The certification process includes an online exam and practical field exam. While no training is required before individuals take a BPI certification exam, it is recommended.
“Both classroom theory and hands-on field training are provided by a nationwide network of more than 200 independent training organizations, including private companies, community colleges, and local nonprofit agencies,” McDowell explained.
Another offering that BPI has rolled out is an entry-level Building Science Principles (BSP) Certificate of Knowledge.
According to McDowell, this certificate is intended “for those in the residential building trades who need to learn how homes work, but don’t need the hands-on technical skills required of BPI-certified professionals.”
Going beyond the individual level, McDowell noted, contracting companies seeking to attain BPI accreditation must “meet rigorous eligibility criteria and participate in BPI’s Quality Assurance Program.”
According to Stalknecht, ACCA will launch a new Home-Performance Contractor (HPC) accreditation program at the association’s upcoming conference, March 17-20, 2014, in Nashville, Tenn.
“The contractors who are already involved in our Residential Service and Installation (RSI) accreditation program, serving the existing homes market, will need to take a training course and pass a test before entry into the Home-Performance Contractors program,” Stalknecht explained. “Others will need to apply for RSI accreditation in addition to satisfying the ACCA Home-Performance accreditation criteria.”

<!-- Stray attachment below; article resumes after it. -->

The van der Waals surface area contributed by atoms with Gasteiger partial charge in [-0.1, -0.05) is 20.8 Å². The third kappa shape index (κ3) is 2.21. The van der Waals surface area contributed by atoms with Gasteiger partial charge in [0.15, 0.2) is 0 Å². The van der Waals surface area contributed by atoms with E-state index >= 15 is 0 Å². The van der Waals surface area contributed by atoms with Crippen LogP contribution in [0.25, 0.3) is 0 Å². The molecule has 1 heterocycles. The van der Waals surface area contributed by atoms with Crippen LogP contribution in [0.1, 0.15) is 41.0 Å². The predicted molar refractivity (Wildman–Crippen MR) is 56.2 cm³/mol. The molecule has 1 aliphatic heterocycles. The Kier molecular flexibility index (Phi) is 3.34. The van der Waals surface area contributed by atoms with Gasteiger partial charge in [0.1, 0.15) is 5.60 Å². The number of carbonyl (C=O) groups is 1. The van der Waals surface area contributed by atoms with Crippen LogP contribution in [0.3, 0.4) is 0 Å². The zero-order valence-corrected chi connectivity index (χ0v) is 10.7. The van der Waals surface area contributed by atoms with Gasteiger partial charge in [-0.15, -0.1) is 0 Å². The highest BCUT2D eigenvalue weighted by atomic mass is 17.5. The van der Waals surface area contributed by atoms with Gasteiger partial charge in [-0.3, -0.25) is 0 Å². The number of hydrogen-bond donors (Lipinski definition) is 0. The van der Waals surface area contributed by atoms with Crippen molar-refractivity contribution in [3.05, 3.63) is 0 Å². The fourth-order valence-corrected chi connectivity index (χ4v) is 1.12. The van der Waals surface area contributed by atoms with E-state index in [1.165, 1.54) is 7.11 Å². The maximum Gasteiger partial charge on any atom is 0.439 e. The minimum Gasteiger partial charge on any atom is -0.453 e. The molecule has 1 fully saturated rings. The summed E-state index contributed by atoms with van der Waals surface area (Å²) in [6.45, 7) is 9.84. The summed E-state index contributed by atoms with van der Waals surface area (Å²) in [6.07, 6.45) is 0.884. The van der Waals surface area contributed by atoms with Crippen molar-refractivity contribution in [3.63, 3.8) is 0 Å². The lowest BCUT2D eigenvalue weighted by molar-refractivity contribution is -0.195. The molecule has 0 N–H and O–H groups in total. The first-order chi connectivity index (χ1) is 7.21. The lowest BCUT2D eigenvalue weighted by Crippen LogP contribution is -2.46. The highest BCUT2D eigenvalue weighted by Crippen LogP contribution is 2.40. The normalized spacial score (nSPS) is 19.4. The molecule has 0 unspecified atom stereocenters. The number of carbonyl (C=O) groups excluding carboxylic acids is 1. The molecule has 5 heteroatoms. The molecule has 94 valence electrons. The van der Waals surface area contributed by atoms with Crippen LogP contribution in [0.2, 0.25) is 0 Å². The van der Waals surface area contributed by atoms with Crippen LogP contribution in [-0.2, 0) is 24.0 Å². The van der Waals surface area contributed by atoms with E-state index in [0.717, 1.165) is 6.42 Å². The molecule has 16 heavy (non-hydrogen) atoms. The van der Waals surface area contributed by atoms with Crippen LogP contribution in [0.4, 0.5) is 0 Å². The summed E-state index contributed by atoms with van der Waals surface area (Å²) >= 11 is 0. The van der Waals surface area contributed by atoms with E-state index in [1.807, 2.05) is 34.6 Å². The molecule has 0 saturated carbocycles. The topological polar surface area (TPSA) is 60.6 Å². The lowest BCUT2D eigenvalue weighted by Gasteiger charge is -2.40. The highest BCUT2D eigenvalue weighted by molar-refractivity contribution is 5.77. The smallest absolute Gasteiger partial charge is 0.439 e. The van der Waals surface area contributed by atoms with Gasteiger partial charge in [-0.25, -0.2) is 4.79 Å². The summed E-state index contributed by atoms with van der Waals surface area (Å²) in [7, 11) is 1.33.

This program will require contractors to complete a multi-session online training program on the basics of home performance and an exam to demonstrate a level of competence in this field.
But it doesn’t end with the certificate or the credential, Rogers noted. “Certification is just the beginning,” he said. “A robust, in-house training program is important to ensure success, especially as you grow.”
As the home-performance market has grown, it has often been fueled by government involvement at varying levels. This can be a boon to HVAC contractors entering this market — but it can also lead to a bust.
According to Stalknecht, “The HPC market relies on a certain level of incentive from the government, whether it be a federal, state, local, or utility-sponsored incentive program. All are designed to help the consumer get over the initial first costs of a variety of comprehensive and coordinated improvements that can reduce energy use and save on utility bills. Probably the best known program is Home Performance with Energy Star, with nearly 2,000 contractors participating nationwide.”
On the federal level, he said, “The Department of Energy is working to boost the home-performance contracting industry with employee training and certification, funding to support incentive programs, and increasing awareness of energy use through audits.”
Meanwhile, on the state level, Stalknecht pointed out that the online Database of State Incentives for Renewables & Efficiency (DSIRE) lists 49 states with HPC rules, regulations, or policies in place.
And, he noted, “Forty-five states offer incentives for such improvements, ranging from a rebate/financial incentive, on-bill financing, PACE/loan program, and expedited permitting, to tax credit/abatement.”